We all know that some of our customers churn out of our products. What if we could predict which customer is next most likely to defect to a competitor. if we knew that, we could proactively offer our customers some sort of special attention (a discount, a loyalty thank you gift or the like) and reduce the risk of the customer defecting.
Lets consider a fictitious example: we have a list of 10,000 companies who are customers and former customers who defected to the competitor. The data has a field called product with two values: Alpha (our product) and Beta (competitors product). Customers own with Alpha or Beta, never both. For simplicity, we will assume that 5% of our customers have defected to Beta.
Predicting customers likely to churn is like predicting who will get the flu.
Finding Look-a-likes during flu season
Every flu season health professionals are interested in knowing who is most at risk of getting the flu so they get flu shots to those high risk groups. Effectively they want to understand the groups who had the highest flu rates, and then find “look-a-likes” who are most in need of a flu shot this season. Those who are predicted to be vulnerable are those groups of people who had a higher incidence of influenza infection compared to the population. For example, if the rate of influenza last year in the general population was 5%, but it was 18% among the elderly, then we might predict that elderly are at risk and should be given a flu shot. The data may also suggest that young children and day care workers working with young children are predicted to be vulnerable. Every year the medical community proactively targets patients in these high risk groups with offers to get the flu shot.
We want to find Look-a-likes of customers who churned
The data mining technique we use to predict defectors is called Classification. This is one of the bread and butter data mining techniques that has many applications business. We supply the data mining system data about our 10,000 customers including whether they have Alpha or Beta, and additional financial, firmographic, product history and industry information about each customer.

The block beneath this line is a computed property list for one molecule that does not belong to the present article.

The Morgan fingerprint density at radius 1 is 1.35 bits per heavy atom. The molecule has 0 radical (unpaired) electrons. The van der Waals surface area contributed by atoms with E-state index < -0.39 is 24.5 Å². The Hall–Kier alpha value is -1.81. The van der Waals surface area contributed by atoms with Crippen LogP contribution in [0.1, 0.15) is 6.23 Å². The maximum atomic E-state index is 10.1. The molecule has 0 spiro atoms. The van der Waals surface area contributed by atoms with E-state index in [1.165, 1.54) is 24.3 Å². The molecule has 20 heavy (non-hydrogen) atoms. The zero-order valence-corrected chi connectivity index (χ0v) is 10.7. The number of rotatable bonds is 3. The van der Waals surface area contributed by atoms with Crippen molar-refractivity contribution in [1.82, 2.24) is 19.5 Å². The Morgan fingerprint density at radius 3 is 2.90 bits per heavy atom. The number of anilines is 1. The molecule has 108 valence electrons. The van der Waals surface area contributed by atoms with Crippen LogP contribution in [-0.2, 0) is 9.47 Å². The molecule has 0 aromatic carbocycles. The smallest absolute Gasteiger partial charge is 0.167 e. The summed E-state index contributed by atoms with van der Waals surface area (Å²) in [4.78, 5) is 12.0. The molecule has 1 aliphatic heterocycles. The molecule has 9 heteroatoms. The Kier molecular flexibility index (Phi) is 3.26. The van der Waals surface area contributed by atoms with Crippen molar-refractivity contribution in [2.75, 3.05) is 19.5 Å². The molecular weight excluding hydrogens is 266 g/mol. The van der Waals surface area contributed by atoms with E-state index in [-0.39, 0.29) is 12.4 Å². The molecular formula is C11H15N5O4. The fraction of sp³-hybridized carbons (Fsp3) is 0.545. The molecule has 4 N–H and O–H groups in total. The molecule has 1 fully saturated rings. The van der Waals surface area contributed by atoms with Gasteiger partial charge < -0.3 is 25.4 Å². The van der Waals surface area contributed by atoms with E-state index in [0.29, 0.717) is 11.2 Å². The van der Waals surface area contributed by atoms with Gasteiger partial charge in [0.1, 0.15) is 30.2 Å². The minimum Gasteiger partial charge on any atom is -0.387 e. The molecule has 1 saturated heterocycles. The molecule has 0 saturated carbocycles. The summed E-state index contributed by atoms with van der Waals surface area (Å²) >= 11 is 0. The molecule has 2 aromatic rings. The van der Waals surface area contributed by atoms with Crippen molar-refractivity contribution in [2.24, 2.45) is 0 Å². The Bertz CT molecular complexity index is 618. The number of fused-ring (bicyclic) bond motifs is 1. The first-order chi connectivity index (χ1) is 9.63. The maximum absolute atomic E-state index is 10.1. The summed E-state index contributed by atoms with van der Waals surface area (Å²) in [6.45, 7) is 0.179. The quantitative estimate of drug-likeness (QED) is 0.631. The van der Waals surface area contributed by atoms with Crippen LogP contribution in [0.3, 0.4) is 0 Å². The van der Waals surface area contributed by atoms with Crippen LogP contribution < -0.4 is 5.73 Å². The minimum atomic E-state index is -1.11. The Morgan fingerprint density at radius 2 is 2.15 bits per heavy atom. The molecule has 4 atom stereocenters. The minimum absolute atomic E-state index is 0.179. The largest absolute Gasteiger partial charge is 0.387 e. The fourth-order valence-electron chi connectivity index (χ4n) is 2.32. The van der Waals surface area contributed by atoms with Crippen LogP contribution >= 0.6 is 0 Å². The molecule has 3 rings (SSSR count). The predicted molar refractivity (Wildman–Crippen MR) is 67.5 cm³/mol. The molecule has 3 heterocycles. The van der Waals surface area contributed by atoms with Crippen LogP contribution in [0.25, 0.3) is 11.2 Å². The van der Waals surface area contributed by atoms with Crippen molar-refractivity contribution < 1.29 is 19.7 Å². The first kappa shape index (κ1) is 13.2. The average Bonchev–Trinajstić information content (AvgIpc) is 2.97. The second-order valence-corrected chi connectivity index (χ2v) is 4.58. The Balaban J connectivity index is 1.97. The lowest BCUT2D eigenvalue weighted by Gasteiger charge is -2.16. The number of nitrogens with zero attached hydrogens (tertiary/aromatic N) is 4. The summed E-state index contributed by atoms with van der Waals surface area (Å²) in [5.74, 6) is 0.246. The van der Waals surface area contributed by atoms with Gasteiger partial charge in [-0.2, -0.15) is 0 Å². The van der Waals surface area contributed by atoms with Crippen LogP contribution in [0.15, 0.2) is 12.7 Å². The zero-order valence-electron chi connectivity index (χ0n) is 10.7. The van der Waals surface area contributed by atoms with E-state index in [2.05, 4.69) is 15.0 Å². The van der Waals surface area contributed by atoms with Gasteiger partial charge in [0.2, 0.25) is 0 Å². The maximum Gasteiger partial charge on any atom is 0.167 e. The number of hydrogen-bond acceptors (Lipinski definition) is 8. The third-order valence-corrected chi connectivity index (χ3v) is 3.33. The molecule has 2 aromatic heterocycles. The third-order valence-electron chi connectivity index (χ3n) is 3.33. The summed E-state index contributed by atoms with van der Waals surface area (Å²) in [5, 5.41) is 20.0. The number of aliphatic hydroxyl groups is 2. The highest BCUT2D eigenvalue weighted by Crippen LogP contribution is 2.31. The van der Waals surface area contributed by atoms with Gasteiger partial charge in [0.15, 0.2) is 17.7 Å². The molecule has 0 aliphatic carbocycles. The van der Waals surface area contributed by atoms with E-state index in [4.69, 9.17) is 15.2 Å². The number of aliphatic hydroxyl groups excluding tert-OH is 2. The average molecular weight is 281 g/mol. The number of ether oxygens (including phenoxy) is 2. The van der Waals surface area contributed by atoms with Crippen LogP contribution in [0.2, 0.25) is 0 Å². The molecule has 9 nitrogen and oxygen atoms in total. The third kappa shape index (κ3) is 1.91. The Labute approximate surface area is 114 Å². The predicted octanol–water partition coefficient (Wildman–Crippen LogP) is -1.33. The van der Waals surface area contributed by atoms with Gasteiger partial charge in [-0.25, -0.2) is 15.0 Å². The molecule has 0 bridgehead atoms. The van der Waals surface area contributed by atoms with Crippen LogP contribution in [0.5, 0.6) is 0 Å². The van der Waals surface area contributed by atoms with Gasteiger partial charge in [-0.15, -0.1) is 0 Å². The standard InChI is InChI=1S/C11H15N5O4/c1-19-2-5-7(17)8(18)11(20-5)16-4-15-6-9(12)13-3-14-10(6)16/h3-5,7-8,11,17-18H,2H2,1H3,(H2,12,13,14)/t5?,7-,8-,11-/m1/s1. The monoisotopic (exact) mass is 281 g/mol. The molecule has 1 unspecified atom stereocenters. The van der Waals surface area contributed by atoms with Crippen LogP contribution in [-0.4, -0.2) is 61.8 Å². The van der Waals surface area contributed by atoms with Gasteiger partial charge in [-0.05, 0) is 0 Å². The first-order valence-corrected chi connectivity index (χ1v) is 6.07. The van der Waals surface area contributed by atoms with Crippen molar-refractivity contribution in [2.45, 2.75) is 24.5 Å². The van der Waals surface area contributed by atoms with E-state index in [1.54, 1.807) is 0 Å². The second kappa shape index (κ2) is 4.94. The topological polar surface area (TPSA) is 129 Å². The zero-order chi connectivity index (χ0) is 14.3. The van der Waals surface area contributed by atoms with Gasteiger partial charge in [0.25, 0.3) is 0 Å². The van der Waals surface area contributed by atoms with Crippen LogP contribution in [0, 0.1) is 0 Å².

The data mining system uses statistical techniques to try and find “look-a-likes” of those customers who own Beta, that is, those customers who churned. For example, perhaps customers in the states of Georgia and Florida have a churn rate of 15%, which is 3 times larger than the 5% overall rate among all customers. We are doing what the medical community does in trying to find those groups that had a hgi The system deeply examples the customers who have Beta to understand what they look like. What are their characteristics based additional information about things such as financials, firmographics, purchase history, and industry. The data mining system scans through the customer list and find patterns of similarity between these customers, and estimate which other customers are likely to do the same (ie purchase product A and Product B).
Finding the next customer to churn and providing the customer some proactive action like a loyalty discount, is like predicting who is at risk of getting the flu and who should get the influenza vaccine.
Next: How do we know how effective the prediction is? Understanding False Positives and False Negatives